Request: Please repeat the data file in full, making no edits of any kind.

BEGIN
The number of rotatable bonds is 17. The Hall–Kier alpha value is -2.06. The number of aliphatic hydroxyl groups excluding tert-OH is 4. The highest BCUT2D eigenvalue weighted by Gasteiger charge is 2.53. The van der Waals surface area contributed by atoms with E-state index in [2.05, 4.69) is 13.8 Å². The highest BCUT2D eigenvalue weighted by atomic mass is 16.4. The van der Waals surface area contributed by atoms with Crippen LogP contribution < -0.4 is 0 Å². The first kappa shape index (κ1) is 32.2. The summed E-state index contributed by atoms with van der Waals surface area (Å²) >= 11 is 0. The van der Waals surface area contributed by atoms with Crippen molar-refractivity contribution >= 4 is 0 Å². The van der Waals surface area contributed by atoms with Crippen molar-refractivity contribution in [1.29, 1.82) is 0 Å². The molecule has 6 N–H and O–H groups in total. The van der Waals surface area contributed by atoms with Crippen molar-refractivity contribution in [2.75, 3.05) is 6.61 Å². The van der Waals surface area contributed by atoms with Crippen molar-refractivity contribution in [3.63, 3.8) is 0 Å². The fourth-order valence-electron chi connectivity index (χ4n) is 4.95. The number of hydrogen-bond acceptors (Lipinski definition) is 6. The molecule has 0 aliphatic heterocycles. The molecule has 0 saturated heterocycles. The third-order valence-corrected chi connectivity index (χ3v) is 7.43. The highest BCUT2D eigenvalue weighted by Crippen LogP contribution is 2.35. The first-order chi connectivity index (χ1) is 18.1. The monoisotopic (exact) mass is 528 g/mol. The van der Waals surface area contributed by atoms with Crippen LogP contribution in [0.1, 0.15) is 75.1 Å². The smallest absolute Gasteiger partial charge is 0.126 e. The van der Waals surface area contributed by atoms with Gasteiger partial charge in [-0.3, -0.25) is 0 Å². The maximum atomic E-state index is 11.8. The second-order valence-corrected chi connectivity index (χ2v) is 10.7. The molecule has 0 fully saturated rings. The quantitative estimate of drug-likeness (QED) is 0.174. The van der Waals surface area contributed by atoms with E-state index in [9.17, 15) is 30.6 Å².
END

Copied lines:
The number of rotatable bonds is 17. The Hall–Kier alpha value is -2.06. The number of aliphatic hydroxyl groups excluding tert-OH is 4. The highest BCUT2D eigenvalue weighted by Gasteiger charge is 2.53. The van der Waals surface area contributed by atoms with E-state index in [2.05, 4.69) is 13.8 Å². The highest BCUT2D eigenvalue weighted by atomic mass is 16.4. The van der Waals surface area contributed by atoms with Crippen LogP contribution < -0.4 is 0 Å². The first kappa shape index (κ1) is 32.2. The summed E-state index contributed by atoms with van der Waals surface area (Å²) >= 11 is 0. The van der Waals surface area contributed by atoms with Crippen molar-refractivity contribution >= 4 is 0 Å². The van der Waals surface area contributed by atoms with Crippen molar-refractivity contribution in [1.29, 1.82) is 0 Å². The molecule has 6 N–H and O–H groups in total. The van der Waals surface area contributed by atoms with Crippen molar-refractivity contribution in [2.75, 3.05) is 6.61 Å². The van der Waals surface area contributed by atoms with Crippen molar-refractivity contribution in [3.63, 3.8) is 0 Å². The fourth-order valence-electron chi connectivity index (χ4n) is 4.95. The number of hydrogen-bond acceptors (Lipinski definition) is 6. The molecule has 0 aliphatic heterocycles. The molecule has 0 saturated heterocycles. The third-order valence-corrected chi connectivity index (χ3v) is 7.43. The highest BCUT2D eigenvalue weighted by Crippen LogP contribution is 2.35. The first-order chi connectivity index (χ1) is 18.1. The monoisotopic (exact) mass is 528 g/mol. The van der Waals surface area contributed by atoms with Crippen LogP contribution in [0.1, 0.15) is 75.1 Å². The smallest absolute Gasteiger partial charge is 0.126 e. The van der Waals surface area contributed by atoms with Gasteiger partial charge in [-0.3, -0.25) is 0 Å². The maximum atomic E-state index is 11.8. The second-order valence-corrected chi connectivity index (χ2v) is 10.7. The molecule has 0 fully saturated rings. The quantitative estimate of drug-likeness (QED) is 0.174. The van der Waals surface area contributed by atoms with E-state index in [9.17, 15) is 30.6 Å².